The Slovenia Times

Festival in Hrastnik celebrates the working class

Kamerat, a film festival dedicated to working-class film.
Photo: Kamerat

Kamerat is unique in at least two ways. It is among only a handful of film festivals in the world that specifically celebrate working-class film, and even fewer can boast of screening films in an abandoned mine shaft, forty metres below ground. This year it is happening for the third time and it features 22 films.

The festival was inspired by the 1934 workers' strike in Hrastnik, an old mining town where workers from all industries jointly demanded and achieved better working conditions.

It therefore takes place on the anniversary of the strike, with the local community celebrating solidarity, comradery and the importance of joining forces to achieve common goals.

This year's spotlight will be on Serbia, which has been chosen because of its long history of films about the working class, and the opening film on 29 June will be the Requiem for Mrs. J. by Bojan Vuletić.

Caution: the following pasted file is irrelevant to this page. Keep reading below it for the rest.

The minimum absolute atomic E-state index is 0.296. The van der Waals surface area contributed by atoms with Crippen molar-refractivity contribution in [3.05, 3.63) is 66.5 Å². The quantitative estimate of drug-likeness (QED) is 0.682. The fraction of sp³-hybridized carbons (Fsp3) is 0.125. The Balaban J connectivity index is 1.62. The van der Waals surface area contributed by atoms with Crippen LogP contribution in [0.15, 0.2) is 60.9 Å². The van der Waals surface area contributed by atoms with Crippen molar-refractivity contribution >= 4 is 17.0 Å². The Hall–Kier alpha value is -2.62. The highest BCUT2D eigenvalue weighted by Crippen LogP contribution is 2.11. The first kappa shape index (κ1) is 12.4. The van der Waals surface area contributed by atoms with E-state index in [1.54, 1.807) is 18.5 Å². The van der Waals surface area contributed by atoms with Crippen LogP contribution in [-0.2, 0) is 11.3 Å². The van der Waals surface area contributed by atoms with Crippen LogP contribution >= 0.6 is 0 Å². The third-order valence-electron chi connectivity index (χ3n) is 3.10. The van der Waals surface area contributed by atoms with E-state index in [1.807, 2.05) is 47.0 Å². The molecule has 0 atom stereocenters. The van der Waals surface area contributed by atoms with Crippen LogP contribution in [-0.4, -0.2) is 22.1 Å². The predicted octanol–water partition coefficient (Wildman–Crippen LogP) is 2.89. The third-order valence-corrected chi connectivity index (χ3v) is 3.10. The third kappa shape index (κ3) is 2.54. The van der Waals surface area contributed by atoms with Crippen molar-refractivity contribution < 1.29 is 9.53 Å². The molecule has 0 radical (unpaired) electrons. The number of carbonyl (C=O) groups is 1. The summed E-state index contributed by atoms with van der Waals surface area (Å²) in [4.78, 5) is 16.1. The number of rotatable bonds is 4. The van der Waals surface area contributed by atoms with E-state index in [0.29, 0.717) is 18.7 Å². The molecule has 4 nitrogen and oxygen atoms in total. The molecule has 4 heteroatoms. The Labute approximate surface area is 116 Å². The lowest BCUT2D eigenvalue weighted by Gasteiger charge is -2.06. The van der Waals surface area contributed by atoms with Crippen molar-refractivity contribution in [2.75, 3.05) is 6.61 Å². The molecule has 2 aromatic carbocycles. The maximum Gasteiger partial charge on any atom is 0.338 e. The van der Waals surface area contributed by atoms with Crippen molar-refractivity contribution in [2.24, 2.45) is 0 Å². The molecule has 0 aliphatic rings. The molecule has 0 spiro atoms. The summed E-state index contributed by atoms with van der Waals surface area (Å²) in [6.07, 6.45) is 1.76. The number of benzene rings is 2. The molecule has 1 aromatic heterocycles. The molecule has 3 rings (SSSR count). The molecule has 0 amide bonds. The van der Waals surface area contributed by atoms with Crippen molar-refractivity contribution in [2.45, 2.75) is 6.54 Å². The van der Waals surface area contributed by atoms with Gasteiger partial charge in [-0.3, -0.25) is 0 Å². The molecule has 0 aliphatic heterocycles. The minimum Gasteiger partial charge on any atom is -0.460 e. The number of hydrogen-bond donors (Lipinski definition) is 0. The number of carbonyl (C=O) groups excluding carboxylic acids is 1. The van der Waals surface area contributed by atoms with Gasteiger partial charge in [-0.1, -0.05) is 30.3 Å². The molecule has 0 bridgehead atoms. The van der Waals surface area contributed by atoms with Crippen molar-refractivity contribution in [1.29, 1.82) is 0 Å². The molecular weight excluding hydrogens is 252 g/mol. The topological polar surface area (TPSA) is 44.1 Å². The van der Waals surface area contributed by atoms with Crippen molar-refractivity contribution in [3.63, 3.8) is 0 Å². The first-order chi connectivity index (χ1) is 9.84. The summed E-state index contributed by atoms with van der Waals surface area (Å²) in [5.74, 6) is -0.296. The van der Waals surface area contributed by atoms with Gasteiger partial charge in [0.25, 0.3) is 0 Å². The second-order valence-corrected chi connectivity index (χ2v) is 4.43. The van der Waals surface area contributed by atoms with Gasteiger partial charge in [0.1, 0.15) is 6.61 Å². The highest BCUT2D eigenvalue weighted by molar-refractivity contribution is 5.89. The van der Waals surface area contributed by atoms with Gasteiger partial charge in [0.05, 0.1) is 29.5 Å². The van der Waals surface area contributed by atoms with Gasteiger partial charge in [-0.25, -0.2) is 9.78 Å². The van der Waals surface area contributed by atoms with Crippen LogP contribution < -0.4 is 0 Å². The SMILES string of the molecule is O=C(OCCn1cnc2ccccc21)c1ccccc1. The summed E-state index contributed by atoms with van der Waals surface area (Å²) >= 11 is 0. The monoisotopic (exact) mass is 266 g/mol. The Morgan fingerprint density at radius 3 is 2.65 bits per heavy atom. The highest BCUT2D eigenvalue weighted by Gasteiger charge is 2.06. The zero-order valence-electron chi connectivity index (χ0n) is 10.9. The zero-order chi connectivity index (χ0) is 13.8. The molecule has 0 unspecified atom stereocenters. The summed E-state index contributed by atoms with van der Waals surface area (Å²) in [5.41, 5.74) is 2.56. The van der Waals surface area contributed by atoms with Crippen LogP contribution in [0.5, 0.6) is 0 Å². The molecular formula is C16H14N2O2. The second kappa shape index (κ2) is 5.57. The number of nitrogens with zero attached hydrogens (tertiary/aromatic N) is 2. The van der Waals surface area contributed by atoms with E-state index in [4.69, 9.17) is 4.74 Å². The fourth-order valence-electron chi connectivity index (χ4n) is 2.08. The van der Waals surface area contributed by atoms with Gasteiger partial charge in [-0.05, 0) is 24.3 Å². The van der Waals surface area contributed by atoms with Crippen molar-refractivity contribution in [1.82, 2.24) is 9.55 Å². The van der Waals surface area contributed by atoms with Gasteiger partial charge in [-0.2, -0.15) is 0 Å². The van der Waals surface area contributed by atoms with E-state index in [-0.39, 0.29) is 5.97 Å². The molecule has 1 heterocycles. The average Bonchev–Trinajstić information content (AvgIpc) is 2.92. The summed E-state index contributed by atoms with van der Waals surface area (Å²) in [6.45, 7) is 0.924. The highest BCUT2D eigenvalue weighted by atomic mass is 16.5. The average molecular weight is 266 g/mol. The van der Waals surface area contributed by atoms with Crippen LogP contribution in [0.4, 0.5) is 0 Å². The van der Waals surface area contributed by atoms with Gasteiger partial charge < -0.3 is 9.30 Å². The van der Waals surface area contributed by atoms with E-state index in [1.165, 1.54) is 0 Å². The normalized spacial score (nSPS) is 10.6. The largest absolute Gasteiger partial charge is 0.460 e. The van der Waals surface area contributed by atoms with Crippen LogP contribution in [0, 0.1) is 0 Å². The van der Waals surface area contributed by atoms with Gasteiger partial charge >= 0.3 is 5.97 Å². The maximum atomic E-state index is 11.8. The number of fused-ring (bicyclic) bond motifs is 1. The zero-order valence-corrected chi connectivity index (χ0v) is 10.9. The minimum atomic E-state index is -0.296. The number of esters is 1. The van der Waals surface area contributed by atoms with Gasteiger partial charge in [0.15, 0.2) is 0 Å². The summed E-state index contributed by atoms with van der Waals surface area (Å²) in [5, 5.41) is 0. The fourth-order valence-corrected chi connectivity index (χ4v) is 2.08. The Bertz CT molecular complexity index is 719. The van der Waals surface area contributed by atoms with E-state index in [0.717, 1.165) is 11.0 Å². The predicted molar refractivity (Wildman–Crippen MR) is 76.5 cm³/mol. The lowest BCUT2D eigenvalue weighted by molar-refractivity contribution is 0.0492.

Vuletić will be at the festival in person along with two other Serbian directors, Marko Cvejič and Marija Đoković.

Some of the film highlights include the documentary The Cacophony of Donbas (Kakofoniya Donbasu), the French film Full Time (À plein temps), and the Slovenian documentary Hungry, Barefoot and Famous (Lačni, Bosi in Slavni), which chronicles the unlikely success of a local choir in the 1930s.

The full programme, in Slovenian, is available here.


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